Life at the end of the road

November 19, 2017

The Hunter is back :-)

Filed under: animals, boats, daily doings — Tags: , , — lifeattheendoftheroad @ 9:23 pm

Well, he was probably back sooner right enough but ‘Orion the Hunter’ is one of the many good things about winter in the Highlands, along with the woodcock you only ever see him in the darkest of months. The woodcock who normally arrive in droves around the first full moon after the equinox though have yet to put in an appearance, perhaps they’ll be here on the 4th December. Anyway’s I saw him last night on the way home from work and this morning, dominating the southern sky. Sure he’ll have probably been visible earlier but the skies either have not been clear enough or I’ve been tucked up inside.

The favourite day

So, it’s Sunday now and my favourite day of the working week, the one where I’m always late for work Smile Well, not actually late, but late for me, I’m still there an hour before sailing, just I’m never the first on a Sunday.


Trouble is, I keep getting distracted, I awake at the same time, lie in bed an extra 10 or 15 minutes, perhaps even an hour or so if it’s scabby day. Today however it was a peach so I was outside at first light,

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and, after dealing with the animals,

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13 impatient chooks and two hungry pigs, I started messing about.

Clam diving kit

In preparation for some pre Christmas clam diving with me boy I started fixing up and power washing my various storage bags and creels.

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Unused for some 15 or so years they’ve sat in a nearby ruin for long enough, probably since clearing out ‘Number 3’  prior to selling it. The trawl netting bags and mesh boxes are what I used to store my weeks catch in prior to landing. If scallops are kept cool, damp and out of the wind they’re quite happy for an hour or two and can be put back into the sea in bags or keeps where they’ll stay healthy for long enough.

Clam diving 2001 1 001

Here we are in 2001 putting them in the very same keeps and so long as you didn’t put too many in, made sure they were well away from freshwater and preferably on a clean bottom. That is clean as in rocky or hard, not muddy or silty and out of turbulence. Providing they’d not been exposed to heat, wind and rain prior to going back in the sea then the healthy clams would keep for a couple of weeks, more at this time of year.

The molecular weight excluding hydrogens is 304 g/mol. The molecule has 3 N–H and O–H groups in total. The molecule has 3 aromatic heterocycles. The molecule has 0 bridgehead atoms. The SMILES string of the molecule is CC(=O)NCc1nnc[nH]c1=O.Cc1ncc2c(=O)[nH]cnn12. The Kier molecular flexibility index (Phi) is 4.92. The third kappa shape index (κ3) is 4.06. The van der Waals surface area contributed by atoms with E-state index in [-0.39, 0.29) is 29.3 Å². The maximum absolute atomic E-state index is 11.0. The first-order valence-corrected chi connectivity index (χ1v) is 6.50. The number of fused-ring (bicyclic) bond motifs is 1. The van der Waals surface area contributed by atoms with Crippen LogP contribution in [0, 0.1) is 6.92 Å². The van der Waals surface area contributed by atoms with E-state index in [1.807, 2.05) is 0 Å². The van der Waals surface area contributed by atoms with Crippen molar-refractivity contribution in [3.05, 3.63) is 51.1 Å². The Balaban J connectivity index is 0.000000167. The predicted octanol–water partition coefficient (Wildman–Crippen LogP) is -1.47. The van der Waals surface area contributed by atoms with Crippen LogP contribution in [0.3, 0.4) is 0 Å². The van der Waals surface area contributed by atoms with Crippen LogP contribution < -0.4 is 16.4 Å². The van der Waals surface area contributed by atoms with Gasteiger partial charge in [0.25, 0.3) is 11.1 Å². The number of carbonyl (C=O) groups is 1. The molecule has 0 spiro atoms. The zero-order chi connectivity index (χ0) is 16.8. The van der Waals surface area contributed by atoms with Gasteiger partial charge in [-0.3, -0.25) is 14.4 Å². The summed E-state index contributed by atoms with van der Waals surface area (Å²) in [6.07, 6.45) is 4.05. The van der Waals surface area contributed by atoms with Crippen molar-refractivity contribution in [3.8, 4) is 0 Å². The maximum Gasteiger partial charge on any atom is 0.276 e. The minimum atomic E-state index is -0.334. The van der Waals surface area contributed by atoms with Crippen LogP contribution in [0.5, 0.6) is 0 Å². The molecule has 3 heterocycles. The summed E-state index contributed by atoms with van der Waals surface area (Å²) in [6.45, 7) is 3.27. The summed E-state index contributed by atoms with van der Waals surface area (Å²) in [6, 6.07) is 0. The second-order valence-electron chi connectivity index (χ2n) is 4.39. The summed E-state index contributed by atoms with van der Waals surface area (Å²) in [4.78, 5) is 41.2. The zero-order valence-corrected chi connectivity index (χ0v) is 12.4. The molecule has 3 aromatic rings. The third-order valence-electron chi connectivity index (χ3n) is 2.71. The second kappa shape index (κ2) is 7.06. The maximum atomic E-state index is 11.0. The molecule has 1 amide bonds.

Clam Diving 2001 2 001

My sons job at the tender age of three was to catch my marker buoy and count the scallops, probably explains why he’s so good at maths and is now at university Smile Anyway, who would have thought we’d be doing it again, this time together Smile

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After pressure washing by bags and kit I filled up the car with petrol from the boat tanks, at least one of which had had fuel in it for a long time. Petrol goes off much quicker than it did in the past and six weeks is considered to be about as long as you can keep it. Personally I think that that is bollox and 3 months is probably just fine, however it seemed like a wise idea to ‘play it safe’ and use the old stuff in the car. It’s one thing spluttering and misfiring on the road, quite another when you are at sea.


I do love driving the wee Daihatsu Terios on Raasay, it’s tall stance, narrow wheelbase, low gearing and good ground clearance make it perfect for the poor single track roads. However, as with all the Daihatsu’s we’ve owned, the fuel tank is pathetically small and Phoebe struggles to do a weeks worth of commuting without refuelling.

That done, I headed for work in daylight, albeit a later later than normal.

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Deer being plentiful at this time of year as they search for a mate and then try to hang onto them. The scabby looking stag on the right is unlikely to breed this year, there are far healthier and larger beasts on the hill hanging onto their harems.

On the job training

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Ben Tianavaig and some of its rocky outcrops highlighted in the morning sun.

I finally arrived at work around 9:05 just as my crewmates were lifting the gangway aboard and after ‘start up’ and a morning coffee we sailed in ‘Battery Only’ mode with an almost full deck of cars. The return trip was less profitable but did bring with it a couple of chaps from SMT

Stream Marine Training Logo

who were here to give us some ‘on the job’ training


in rescue from ‘enclosed spaces’


which have all done before and regularly drill for. However it was still great to run through a realistic scenario and rescue Duncan (again).


Duncan having just returned from ‘sick leave’ after being rescued from the sea during the annual ‘sea trials’ after dry dock.

Perhaps we should have put him in ‘the recovery position’ afterwards Smile The Hallaig’s ‘fifth man’ Duncan the dummy has the worst job in the fleet Smile


Still, at least he didn’t get another ‘dunkin’ when we did a boat drill too, all in all it was a rather busy day for a Sunday!

That was it really, we tied up in the dark and still I saw no woodcock on the way home!

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